The Inquirer is a leading independent daily newspaper published in Liberia, based in Monrovia. It is privately owned with a "good reputation".

LPRC Debunks Tarpeh Over Imminent Gas Shortage

In the wake of the coronavirus threats hovering in Liberia, that is said to lack a system to fight the virus, the country is at the verge of running into quadruple economic hurdles if government does not act swiftly. With the presence of the virus on the continents which is affecting almost everything globally, Liberia being no exception is expected to experience severe strangulation in its economy which has already begun affecting the importation of its stable food, rice, as well as petroleum products, among other essential commodities.
However, the Management of the Liberia Petroleum Refining Company said the company has the mandate and it is clothed with the authority to speak to issues of petroleum importation and distribution throughout the country.
The LPRC management said the public is advised that all information relating to petroleum and petroleum related activities, including stock balances must be confirmed and/or released by the Management of LPRC.
The management assured the general public that there is enough quantity of gasoline and diesel in the country and there is no need for panic.
The LPRC’s comments comes against the startling revelations made by the Commerce and Industry Minister, Prof.

Wilson Tarpeh to members of the 54th Legislature on Tuesday where he intoned that amid importers’ inability to finance the importation of petroleum products due to prevailing health crisis, the country may experience gasoline shortage in a matter of days.
“In the current situation, the level of petroleum products in the market is very low, precariously low. As we speak, our current level can go within seven to nine days and the order that we are expected to receive have been put up for another 10 days. But we are confident that the importers said we expecting 19,000 metric tons which is 6,650 gallons within the next four weeks,” the Minister of Commerce assured the public.
The Ministry of Commerce and Industries said if the government fails to import petroleum products, there is a likelihood that the country will once again suffer a major drop in the product on the market.
Minister Wilson Tarpeh said, there was nothing wrong if the government were to import petroleum products and alarmed that the Ministry of Commerce is seriously challenged by the continuous limited products of petroleum on the local market.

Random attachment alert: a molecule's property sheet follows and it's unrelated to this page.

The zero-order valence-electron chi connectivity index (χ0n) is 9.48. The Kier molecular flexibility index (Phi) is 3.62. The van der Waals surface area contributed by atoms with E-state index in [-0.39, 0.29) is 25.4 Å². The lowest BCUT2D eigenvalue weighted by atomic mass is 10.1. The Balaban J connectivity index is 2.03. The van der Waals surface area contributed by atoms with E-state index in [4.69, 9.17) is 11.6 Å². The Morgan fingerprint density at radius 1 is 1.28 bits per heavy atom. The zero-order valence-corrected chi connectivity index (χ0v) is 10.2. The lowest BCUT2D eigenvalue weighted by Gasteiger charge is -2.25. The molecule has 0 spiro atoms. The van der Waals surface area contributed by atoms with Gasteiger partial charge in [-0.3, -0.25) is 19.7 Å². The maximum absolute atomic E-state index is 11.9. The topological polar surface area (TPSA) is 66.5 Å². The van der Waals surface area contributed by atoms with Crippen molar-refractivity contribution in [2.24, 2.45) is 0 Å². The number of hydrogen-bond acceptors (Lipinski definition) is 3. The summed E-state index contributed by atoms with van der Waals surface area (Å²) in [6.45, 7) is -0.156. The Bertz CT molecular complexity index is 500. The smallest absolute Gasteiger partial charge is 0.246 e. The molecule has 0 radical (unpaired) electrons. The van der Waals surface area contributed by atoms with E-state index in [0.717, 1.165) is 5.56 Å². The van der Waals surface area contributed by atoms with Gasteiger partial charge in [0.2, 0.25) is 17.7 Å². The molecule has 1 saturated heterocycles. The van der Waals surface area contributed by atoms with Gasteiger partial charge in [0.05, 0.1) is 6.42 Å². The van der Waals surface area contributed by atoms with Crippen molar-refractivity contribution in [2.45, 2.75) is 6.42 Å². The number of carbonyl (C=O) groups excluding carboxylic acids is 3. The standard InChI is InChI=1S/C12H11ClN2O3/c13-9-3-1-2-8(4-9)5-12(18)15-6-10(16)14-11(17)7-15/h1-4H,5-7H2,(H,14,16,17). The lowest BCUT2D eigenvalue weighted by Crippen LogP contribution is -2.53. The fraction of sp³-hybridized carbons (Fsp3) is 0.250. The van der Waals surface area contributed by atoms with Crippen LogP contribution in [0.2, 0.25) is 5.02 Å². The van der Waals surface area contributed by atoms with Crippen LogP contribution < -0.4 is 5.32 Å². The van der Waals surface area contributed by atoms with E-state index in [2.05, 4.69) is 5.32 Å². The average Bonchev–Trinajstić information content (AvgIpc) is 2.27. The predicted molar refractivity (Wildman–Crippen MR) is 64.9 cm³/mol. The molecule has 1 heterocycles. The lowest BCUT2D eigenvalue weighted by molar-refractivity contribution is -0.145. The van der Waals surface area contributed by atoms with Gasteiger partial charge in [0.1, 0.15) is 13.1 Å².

He further stated that some importers who failed to pay their fees had a serious effect on the end users as most of the importers lacked the financial will to supply the market.
Minister Tarpeh who was invited along with other government officials to give information on their preparedness to tackle the coronavirus if it were to get bad said, the Ministry was doing all it can to address the health emergency in the country.
He named bleach, building materials, bags of cement, rice and other essential commodities as what the Ministry believed should not be taken for granted pointing out, “In a normal certain, importation goes to the central bank, but almost 90% of importers in the country do not go to the central bank.”
For Petroleum, Minister Tarpeh said, stock should have been at a good level, but said, currently there is a likelihood that petroleum product could run off in the country, “Petroleum product is very low, so due to the limited product on the market,” he stated
“Our current level can go between seven to nine days; we were expecting other consignments, but it had been postponed to 10 days from now,” he stated.
Meanwhile, the Minister said there was 45,000 metric tons to 55000 metric tons of rice in country, therefore, there is enough consignments of rice on the market.
On the supply of cement, Minister Tarpeh said, cement is locally produced and there are about 750metric tons, meaning, there is enough cement on the market, as well as flower and frozen food, but said, due to the lack of refrigerator, the Ministry expects more frozen food on the market for citizens.
Although the government had told a press conference that there is also sufficient rice in stock in the country, this paper has observed that there are swelling queues at petty businesses in and out of Monrovia in citizens’ quest to purchase theirs in case of the unforeseen situation.
Our reporters who toured the Matadi-Sinkor belt yesterday reported that some merchants have begun complaining about an imminent shortage of rice due to the rapid spread of the pandemic among some neighboring countries.
Another trader speaking on anonymity said most of the countries they import major commodities from have closed their borders due to the virus while the government has announced that there will also be serious gasoline shortage in a not too distance future.

Leave A Reply

Your email address will not be published.